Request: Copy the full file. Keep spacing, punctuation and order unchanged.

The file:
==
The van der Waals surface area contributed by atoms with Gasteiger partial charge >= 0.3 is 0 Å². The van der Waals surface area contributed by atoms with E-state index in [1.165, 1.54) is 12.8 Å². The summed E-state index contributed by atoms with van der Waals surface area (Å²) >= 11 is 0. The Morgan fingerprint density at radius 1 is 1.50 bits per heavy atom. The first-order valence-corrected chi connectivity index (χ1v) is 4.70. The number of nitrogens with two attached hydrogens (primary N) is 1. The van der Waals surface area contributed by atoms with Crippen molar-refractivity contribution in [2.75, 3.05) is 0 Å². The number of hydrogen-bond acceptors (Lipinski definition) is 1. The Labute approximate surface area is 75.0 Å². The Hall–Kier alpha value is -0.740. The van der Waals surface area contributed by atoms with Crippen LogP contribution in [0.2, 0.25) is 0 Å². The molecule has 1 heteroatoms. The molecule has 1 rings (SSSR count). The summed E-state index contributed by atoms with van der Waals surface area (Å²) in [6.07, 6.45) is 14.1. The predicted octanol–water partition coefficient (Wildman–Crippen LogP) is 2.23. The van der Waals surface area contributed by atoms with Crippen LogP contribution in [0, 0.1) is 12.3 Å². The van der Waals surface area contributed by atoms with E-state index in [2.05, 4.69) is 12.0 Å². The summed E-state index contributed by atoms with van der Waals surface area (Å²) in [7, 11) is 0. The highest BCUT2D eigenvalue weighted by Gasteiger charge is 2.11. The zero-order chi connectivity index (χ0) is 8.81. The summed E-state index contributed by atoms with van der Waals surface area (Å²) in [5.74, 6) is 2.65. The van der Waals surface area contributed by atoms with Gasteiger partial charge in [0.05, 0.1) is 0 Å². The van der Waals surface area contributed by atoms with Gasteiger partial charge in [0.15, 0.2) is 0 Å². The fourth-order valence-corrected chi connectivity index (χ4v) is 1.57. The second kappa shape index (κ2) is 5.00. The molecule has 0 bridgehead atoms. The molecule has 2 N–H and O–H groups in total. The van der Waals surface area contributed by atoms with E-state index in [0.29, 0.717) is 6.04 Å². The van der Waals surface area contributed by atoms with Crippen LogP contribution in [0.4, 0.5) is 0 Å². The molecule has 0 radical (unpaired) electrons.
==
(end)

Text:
The van der Waals surface area contributed by atoms with Gasteiger partial charge >= 0.3 is 0 Å². The van der Waals surface area contributed by atoms with E-state index in [1.165, 1.54) is 12.8 Å². The summed E-state index contributed by atoms with van der Waals surface area (Å²) >= 11 is 0. The Morgan fingerprint density at radius 1 is 1.50 bits per heavy atom. The first-order valence-corrected chi connectivity index (χ1v) is 4.70. The number of nitrogens with two attached hydrogens (primary N) is 1. The van der Waals surface area contributed by atoms with Crippen molar-refractivity contribution in [2.75, 3.05) is 0 Å². The number of hydrogen-bond acceptors (Lipinski definition) is 1. The Labute approximate surface area is 75.0 Å². The Hall–Kier alpha value is -0.740. The van der Waals surface area contributed by atoms with Crippen LogP contribution in [0.2, 0.25) is 0 Å². The molecule has 1 heteroatoms. The molecule has 1 rings (SSSR count). The summed E-state index contributed by atoms with van der Waals surface area (Å²) in [6.07, 6.45) is 14.1. The predicted octanol–water partition coefficient (Wildman–Crippen LogP) is 2.23. The van der Waals surface area contributed by atoms with Crippen LogP contribution in [0, 0.1) is 12.3 Å². The van der Waals surface area contributed by atoms with E-state index in [2.05, 4.69) is 12.0 Å². The summed E-state index contributed by atoms with van der Waals surface area (Å²) in [7, 11) is 0. The highest BCUT2D eigenvalue weighted by Gasteiger charge is 2.11. The zero-order chi connectivity index (χ0) is 8.81. The summed E-state index contributed by atoms with van der Waals surface area (Å²) in [5.74, 6) is 2.65. The van der Waals surface area contributed by atoms with Gasteiger partial charge in [0.05, 0.1) is 0 Å². The van der Waals surface area contributed by atoms with Gasteiger partial charge in [0.15, 0.2) is 0 Å². The fourth-order valence-corrected chi connectivity index (χ4v) is 1.57. The second kappa shape index (κ2) is 5.00. The molecule has 0 bridgehead atoms. The molecule has 2 N–H and O–H groups in total. The van der Waals surface area contributed by atoms with E-state index in [0.29, 0.717) is 6.04 Å². The van der Waals surface area contributed by atoms with Crippen LogP contribution in [0.4, 0.5) is 0 Å². The molecule has 0 radical (unpaired) electrons.